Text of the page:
In one of the more remarkable days in recent Senate history, the Judiciary Committee held what was in effect two hearings. The first was to hear Christine Blasey Ford, who accused Supreme Court nominee Brett Kavanaugh of sexual assault. And the second was to hear Kavanaugh’s response to her and to other recent allegations of criminal misconduct.
In the first hearing, Ford, by virtually all accounts, made a strong and credible impression with her account of being assaulted by Kavanaugh during high school. Fearing what it would look like for eleven Republican men to interrogate Ford, chairman Chuck Grassley brought in Rachel Mitchell, a local prosecutor from Arizona with experience dealing with victims of sexual assault, to do all the questioning on their behalf. The strange, herky-jerky procedure chosen by Grassley — the Democrats alternated 5-minute questions with Mitchell — did little to challenge Ford’s credibility. When Ford left the room, Kavanaugh’s confirmation looked shakier than ever.
Maybe that was what Kavanaugh anticipated, because his opening statement to the Committee (prepared earlier, with a few added flourishes) was really, really over-the-top: an angry, wounded screed dismissing all the allegations against him as a “last-minute smears, pure and simple,” as “revenge for the Clintons,” as “grotesque and obvious character assassination,” and as the product of “a frenzy to come up with something — anything, no matter how far-fetched or odious — that will block a vote on my nomination.” He shouted and cried, and took the demeanor of his opening statement into the rest of the hearing, yelling at the Democratic senators who tried to question him.
While the questioning of Kavanaugh by Mitchell picked at this or that detail of his story, Democrats primarily concerned themselves with efforts to get him to recommend an FBI investigation of Ford’s and others’ allegations. Kavanaugh kept turning this question back on them by saying it was up to the committee to investigate. Republicans began the session by letting Mitchell question the judge — in response to which he mostly commented on some of the weaker points of Ford’s testimony. But then there was a turning point in which Kavanaugh’s screed was exceeded by Lindsey Graham:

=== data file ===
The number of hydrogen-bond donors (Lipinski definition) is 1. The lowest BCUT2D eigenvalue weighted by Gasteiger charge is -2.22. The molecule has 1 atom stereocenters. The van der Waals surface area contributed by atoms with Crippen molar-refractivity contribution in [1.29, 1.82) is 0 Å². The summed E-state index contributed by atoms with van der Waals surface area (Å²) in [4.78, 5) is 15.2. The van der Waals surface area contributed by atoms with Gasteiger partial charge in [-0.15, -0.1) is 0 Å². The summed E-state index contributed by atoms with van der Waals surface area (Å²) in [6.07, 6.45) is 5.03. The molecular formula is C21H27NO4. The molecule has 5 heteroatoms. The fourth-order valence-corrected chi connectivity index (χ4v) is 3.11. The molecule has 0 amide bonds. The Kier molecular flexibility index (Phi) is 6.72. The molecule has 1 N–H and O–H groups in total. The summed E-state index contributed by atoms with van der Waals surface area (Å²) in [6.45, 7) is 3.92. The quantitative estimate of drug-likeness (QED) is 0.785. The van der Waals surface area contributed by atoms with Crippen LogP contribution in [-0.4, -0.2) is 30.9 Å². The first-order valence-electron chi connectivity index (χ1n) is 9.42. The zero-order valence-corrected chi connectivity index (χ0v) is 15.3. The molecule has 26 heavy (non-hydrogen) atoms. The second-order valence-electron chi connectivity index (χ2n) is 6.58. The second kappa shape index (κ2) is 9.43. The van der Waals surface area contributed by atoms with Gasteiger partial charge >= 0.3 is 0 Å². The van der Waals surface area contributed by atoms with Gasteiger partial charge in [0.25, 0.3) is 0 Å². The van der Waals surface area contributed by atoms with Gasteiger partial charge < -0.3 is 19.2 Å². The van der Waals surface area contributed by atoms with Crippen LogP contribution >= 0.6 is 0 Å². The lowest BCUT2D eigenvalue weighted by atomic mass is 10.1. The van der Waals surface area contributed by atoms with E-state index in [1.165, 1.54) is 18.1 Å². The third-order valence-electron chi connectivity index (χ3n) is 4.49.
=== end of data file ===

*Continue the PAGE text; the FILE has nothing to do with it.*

After Graham took Kavanaugh’s own claim of a partisan hit job up a few notches, other committee Republicans joined in on the fun, pushing aside poor Rachel Mitchell, who sat there silently (though she was presumably still on the clock). Again and again and again they made the hearing about the “ambushing” of Kavanaugh by Dianne Feinstein’s failure to release Ford’s original letter detailing her allegations until Ford’s name had gone public and she agreed to testify (which Feinstein has consistently attributed to an effort to maintain Ford’s confidentiality). John Cornyn compared Committee Democrats’ treatment of Kavanaugh to Joe McCarthy’s tactics. Clearly briefed by staff never to criticize Ford, these senators (and Kavanaugh himself) described her as a co-victim of the Democratic conspiracy.
By the end of the day’s long, painful session, Democrats were mostly talking about the FBI investigation that never happened and Republicans were talking about an earlier release of Ford’s correspondence by Feinstein that never happened, either. Anyone wanting to doubt Kavanaugh’s side of the story, and thus his fitness to serve on the Supreme Court, was given abundant grounds to do so by Ford. And anyone wanting Kavanaugh to declare ideological holy war on his tormenters got all they wanted as well. That included one very important viewer down the street from the Capitol:
It says a lot that Kavanaugh may have saved his bacon by delivering a more articulate and literate version of a Trump tweet.
Republican senators are getting together tonight, and you can imagine that the war drums will be beaten in an effort to get everybody on board. The most visibly wavering of Judiciary Committee Republicans was Jeff Flake, who didn’t speak until the end of the hearing and expressed sympathy for both Ford and Kavanaugh:
That ambiguous note was an appropriate capstone to this strange day. The Judiciary Committee is currently scheduled to vote tomorrow morning, and will probably send the confirmation to the floor even if Flake (who is retiring from the Senate this year) denies Kavanaugh a majority. At that point, all eyes will be on Republican senators Susan Collins and Lisa Murkowski. Today’s events will make the cross-pressures on these two pro-choice women incredibly intense. But their fellow Republicans really wanted to repeal Obamacare last year, too. They said no.